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The world would do well to reflect, that injustice is in itself, to every generous and properly constituted mind, an injury,... Options
Daemon
Posted: Wednesday, April 11, 2012 12:00:00 AM
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Joined: 3/7/2009
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The world would do well to reflect, that injustice is in itself, to every generous and properly constituted mind, an injury, of all others the most insufferable, the most torturing, and the most hard to bear.

Charles Dickens (1812-1870)
floyd
Posted: Wednesday, April 11, 2012 5:11:03 PM
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Joined: 5/22/2011
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Location: United States
Here's a little context for the quote. It's from "The Old Curiosity Shop":

"Let moralists and philosophers say what they may, it is very questionable whether a guilty man would have felt half as much misery that night, as Kit did, being innocent.

"The world, being in the constant commission of vast quantities of injustice, is a little too apt to comfort itself with the idea that if the victim of its falsehood and malice have a clear conscience, he cannot fail to be sustained under his trials, and somehow or other to come right at last; ‘in which case,’ say they who have hunted him down, ‘— though we certainly don’t expect it — nobody will be better pleased than we.’

Whereas, the world would do well to reflect, that injustice is in itself, to every generous and properly constituted mind, an injury, of all others the most insufferable, the most torturing, and the most hard to bear; and that many clear consciences have gone to their account elsewhere, and many sound hearts have broken, because of this very reason; the knowledge of their own deserts only aggravating their sufferings, and rendering them the less endurable."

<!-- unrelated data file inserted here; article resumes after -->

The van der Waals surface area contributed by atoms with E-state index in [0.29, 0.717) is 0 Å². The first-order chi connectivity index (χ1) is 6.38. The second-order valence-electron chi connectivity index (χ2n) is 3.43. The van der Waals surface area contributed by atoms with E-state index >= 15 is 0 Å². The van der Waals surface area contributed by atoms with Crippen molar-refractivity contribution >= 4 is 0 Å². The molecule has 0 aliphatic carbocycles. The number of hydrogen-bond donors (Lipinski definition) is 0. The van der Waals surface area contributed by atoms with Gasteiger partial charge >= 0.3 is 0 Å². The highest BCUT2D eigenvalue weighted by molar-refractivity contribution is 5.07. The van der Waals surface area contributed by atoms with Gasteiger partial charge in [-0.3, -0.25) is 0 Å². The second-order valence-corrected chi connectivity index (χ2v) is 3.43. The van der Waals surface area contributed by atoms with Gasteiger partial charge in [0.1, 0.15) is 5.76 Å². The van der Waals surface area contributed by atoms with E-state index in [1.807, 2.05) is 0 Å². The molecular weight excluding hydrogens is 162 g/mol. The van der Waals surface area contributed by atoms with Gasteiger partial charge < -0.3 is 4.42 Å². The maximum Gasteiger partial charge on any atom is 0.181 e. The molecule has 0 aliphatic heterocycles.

Dickens was a man of great sympathy, and great love for his fellow humans. He conveyed that in everything of his that I've read.

What would he have thought about our secretly holding prisoners without a trial? About our government's use of secret prisons and torture? About our use of secret "extraordinary rendition" to facilitate torture?
floccinaucinihilipilificatinator
Posted: Wednesday, April 11, 2012 8:48:50 PM
Rank: Member

Joined: 2/1/2012
Posts: 57
Neurons: 171
Location: Germany
im was always baffled how humans are capable to shrug off injustice, just one man being held without a trial or even tortured is just unbearable, (although i hope you dont think thats the only or worst injustice the western world has brought to the world, how many innocents were killed in its wars of economic conquest, how many enslaved in its economic exploitation of the world), each one of these injustices are bad enough that it should bring an entire country to a halt

if we were proud human beings taught to use our own minds we would not accept any justification or excuse for such heinous injustice

as a kid even small injustices would drive me crazy, then it was a constant struggle to not get numbed by the acceptance of injustice this society demands of us, on the one hand you dont want to get numbed on the other you have to in order to function and make a difference, in this way injustice has an exponential effect, the more there is of it the harder it gets to stay aware of it

there is the futility syndrom, studies showed that people would rather give a lot of money if they can save all of a small group of people then to give a little money when they can save an even bigger number of people but not all of a group, so in this case by allowing for tolerance of injustice you would have a greater effect, the question of moral by principle or moral by consequence

it might be irrational but in the question of such fundamental injustice were people die or end up in forms of slavery im clearly on the side of moral by principle, we have to fight for absolute standards, it simply must not be tolerated, i dont want to sacrifice anyone for this goal but i believe that compromises by moral by consequences is a downward sliding slope precisely due to this exponential nature of injustice
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